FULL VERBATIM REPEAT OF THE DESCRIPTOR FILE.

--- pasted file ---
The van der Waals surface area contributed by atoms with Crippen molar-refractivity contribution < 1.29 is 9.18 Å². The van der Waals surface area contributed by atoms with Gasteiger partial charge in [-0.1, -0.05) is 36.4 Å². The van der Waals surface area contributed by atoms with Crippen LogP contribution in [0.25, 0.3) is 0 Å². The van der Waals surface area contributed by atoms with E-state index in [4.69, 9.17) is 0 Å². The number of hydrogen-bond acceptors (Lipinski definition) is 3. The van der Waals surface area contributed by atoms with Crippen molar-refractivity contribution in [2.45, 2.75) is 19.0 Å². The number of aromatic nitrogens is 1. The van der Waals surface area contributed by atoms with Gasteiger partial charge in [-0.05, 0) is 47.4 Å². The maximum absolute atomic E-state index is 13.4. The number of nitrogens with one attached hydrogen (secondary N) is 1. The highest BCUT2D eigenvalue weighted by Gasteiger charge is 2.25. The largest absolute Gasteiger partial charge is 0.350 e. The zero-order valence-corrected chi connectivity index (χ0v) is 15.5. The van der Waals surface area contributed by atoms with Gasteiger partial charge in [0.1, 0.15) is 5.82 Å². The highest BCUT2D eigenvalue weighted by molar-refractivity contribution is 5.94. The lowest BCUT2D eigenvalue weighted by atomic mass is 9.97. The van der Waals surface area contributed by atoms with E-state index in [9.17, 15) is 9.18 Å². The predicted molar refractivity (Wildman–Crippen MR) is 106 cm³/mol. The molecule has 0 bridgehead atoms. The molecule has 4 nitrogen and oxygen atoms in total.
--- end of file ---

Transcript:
The van der Waals surface area contributed by atoms with Crippen molar-refractivity contribution < 1.29 is 9.18 Å². The van der Waals surface area contributed by atoms with Gasteiger partial charge in [-0.1, -0.05) is 36.4 Å². The van der Waals surface area contributed by atoms with Crippen LogP contribution in [0.25, 0.3) is 0 Å². The van der Waals surface area contributed by atoms with E-state index in [4.69, 9.17) is 0 Å². The number of hydrogen-bond acceptors (Lipinski definition) is 3. The van der Waals surface area contributed by atoms with Crippen molar-refractivity contribution in [2.45, 2.75) is 19.0 Å². The number of aromatic nitrogens is 1. The van der Waals surface area contributed by atoms with Gasteiger partial charge in [-0.05, 0) is 47.4 Å². The maximum absolute atomic E-state index is 13.4. The number of nitrogens with one attached hydrogen (secondary N) is 1. The highest BCUT2D eigenvalue weighted by Gasteiger charge is 2.25. The largest absolute Gasteiger partial charge is 0.350 e. The zero-order valence-corrected chi connectivity index (χ0v) is 15.5. The van der Waals surface area contributed by atoms with Gasteiger partial charge in [0.1, 0.15) is 5.82 Å². The highest BCUT2D eigenvalue weighted by molar-refractivity contribution is 5.94. The lowest BCUT2D eigenvalue weighted by atomic mass is 9.97. The van der Waals surface area contributed by atoms with E-state index in [9.17, 15) is 9.18 Å². The predicted molar refractivity (Wildman–Crippen MR) is 106 cm³/mol. The molecule has 0 bridgehead atoms. The molecule has 4 nitrogen and oxygen atoms in total.